[UMN logo]

CSCI 8980 (Fall 2006)
Advanced Topics in Programming Languages

New Information:

Table of Contents

Contact Information

Course Prerequisites

In the present rendition of this course, we shall discuss principles underlying logic and functional programming languages and approaches to their implementation. Mathematical maturity will be needed for the first part and also for understanding its influence on implementation questions. We shall also assume an understanding of the usefulness of languages such as Prolog and ML and a basic ability to write programs in them. Some of these aspects may be orthogonal to the actual discussions in class but would be necessary to understand their broader utility.

Course Texts and References

There is no official textbook for this course. A portion of the discussions will be based on research papers that will be distributed later in the term. The instructor's lectures on the more basic material will be drawn from some of the sources that are listed below: Unfortunately the UMN library does not have most of these books and some are also out of print. However, the sources are available for many and links have been provided whereever possible to these. For the others, the instructor has copies of the books and will be happy to loan them out on the promise that they will be treated very carefully.

Course Description and Objectives

The broad objective of this course is to discuss research related to the design and implementation of advanced programming languages. The lectures are intended to construct the background needed for understanding discussions related especially to the implementation of such languages. However, in keeping with the fact that this is a seminar-style course, the full set of topics will be determined by the interests of the participants. I see in particular a strong possibility for discussing rewrite systems and also for exploring the mix of language and logic properties that are turning out to be critical to authentication and security. Some of these topics will likely be discussed through student presentations.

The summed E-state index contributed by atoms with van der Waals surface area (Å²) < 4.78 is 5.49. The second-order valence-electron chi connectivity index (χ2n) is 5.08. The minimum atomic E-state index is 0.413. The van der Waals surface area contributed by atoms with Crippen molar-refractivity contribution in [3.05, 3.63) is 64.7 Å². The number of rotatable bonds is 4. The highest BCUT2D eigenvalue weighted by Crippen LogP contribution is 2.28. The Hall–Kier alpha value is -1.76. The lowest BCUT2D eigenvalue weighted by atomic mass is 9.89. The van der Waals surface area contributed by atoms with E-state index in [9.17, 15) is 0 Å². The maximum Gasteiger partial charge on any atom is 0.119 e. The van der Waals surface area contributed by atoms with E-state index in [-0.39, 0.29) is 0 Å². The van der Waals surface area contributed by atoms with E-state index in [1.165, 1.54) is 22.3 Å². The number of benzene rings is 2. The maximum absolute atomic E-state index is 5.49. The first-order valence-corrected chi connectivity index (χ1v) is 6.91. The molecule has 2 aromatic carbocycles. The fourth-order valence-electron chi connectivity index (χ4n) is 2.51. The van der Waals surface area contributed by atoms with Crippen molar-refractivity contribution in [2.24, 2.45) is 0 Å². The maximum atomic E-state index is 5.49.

Required Work and Grading

This is a seminar course with the usual rules for participation. Attendance is generally required and it is mandatory for student presentations. In addition, you should read material from the indicated sources to keep yourself informed about the topics in class.

The grade for the course will be determined mainly by a term paper of about 20 pages on a chosen topic (55%), a class presentation (30%) and participation in class discussions (15%). The term paper and presentation will generally be based on reading papers on a specific topic and interpreting and critiquing them. Criteria that will be considered in evaluating the term paper is the comprehensiveness of the study, the coherence of the report and, most important, the special insights that you offer into the work you have studied.

Here is a timetable that you should adhere to for the term paper and presentation:

Last modified: Sept 5, 2006 by gopalan atsign cs dot umn dot edu